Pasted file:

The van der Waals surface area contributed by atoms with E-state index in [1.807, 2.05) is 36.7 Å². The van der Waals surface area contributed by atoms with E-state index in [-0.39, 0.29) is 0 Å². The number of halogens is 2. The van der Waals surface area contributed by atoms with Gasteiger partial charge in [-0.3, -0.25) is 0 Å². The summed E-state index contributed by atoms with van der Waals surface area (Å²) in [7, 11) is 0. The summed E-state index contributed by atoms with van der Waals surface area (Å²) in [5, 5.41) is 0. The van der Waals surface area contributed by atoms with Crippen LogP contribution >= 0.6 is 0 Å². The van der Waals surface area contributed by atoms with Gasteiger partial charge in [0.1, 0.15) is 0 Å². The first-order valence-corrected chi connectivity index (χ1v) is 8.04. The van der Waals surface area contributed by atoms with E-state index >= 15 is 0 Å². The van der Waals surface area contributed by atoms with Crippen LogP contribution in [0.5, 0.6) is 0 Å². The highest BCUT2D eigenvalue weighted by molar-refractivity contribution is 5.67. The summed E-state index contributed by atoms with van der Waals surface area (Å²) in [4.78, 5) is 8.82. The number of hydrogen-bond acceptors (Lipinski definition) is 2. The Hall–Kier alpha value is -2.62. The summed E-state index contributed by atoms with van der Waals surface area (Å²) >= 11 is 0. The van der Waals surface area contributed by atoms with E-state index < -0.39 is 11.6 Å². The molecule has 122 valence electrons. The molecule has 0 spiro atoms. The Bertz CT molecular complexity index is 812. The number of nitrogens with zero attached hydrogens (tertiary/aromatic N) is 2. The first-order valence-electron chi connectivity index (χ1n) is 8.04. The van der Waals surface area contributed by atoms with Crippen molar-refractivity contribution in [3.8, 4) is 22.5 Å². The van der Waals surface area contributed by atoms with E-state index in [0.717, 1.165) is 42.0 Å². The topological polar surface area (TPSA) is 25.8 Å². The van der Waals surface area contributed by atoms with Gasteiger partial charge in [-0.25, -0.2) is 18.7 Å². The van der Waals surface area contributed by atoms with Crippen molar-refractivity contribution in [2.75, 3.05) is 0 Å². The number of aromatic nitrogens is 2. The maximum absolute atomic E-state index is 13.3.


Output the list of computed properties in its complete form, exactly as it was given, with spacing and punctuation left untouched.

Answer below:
The van der Waals surface area contributed by atoms with E-state index in [1.807, 2.05) is 36.7 Å². The van der Waals surface area contributed by atoms with E-state index in [-0.39, 0.29) is 0 Å². The number of halogens is 2. The van der Waals surface area contributed by atoms with Gasteiger partial charge in [-0.3, -0.25) is 0 Å². The summed E-state index contributed by atoms with van der Waals surface area (Å²) in [7, 11) is 0. The summed E-state index contributed by atoms with van der Waals surface area (Å²) in [5, 5.41) is 0. The van der Waals surface area contributed by atoms with Crippen LogP contribution >= 0.6 is 0 Å². The van der Waals surface area contributed by atoms with Gasteiger partial charge in [0.1, 0.15) is 0 Å². The first-order valence-corrected chi connectivity index (χ1v) is 8.04. The van der Waals surface area contributed by atoms with E-state index >= 15 is 0 Å². The van der Waals surface area contributed by atoms with Crippen LogP contribution in [0.5, 0.6) is 0 Å². The highest BCUT2D eigenvalue weighted by molar-refractivity contribution is 5.67. The summed E-state index contributed by atoms with van der Waals surface area (Å²) in [4.78, 5) is 8.82. The number of hydrogen-bond acceptors (Lipinski definition) is 2. The Hall–Kier alpha value is -2.62. The summed E-state index contributed by atoms with van der Waals surface area (Å²) >= 11 is 0. The van der Waals surface area contributed by atoms with E-state index < -0.39 is 11.6 Å². The molecule has 122 valence electrons. The molecule has 0 spiro atoms. The Bertz CT molecular complexity index is 812. The number of nitrogens with zero attached hydrogens (tertiary/aromatic N) is 2. The first-order valence-electron chi connectivity index (χ1n) is 8.04. The van der Waals surface area contributed by atoms with Crippen molar-refractivity contribution in [3.8, 4) is 22.5 Å². The van der Waals surface area contributed by atoms with E-state index in [0.717, 1.165) is 42.0 Å². The topological polar surface area (TPSA) is 25.8 Å². The van der Waals surface area contributed by atoms with Gasteiger partial charge in [-0.25, -0.2) is 18.7 Å². The van der Waals surface area contributed by atoms with Crippen molar-refractivity contribution in [2.75, 3.05) is 0 Å². The number of aromatic nitrogens is 2. The maximum absolute atomic E-state index is 13.3.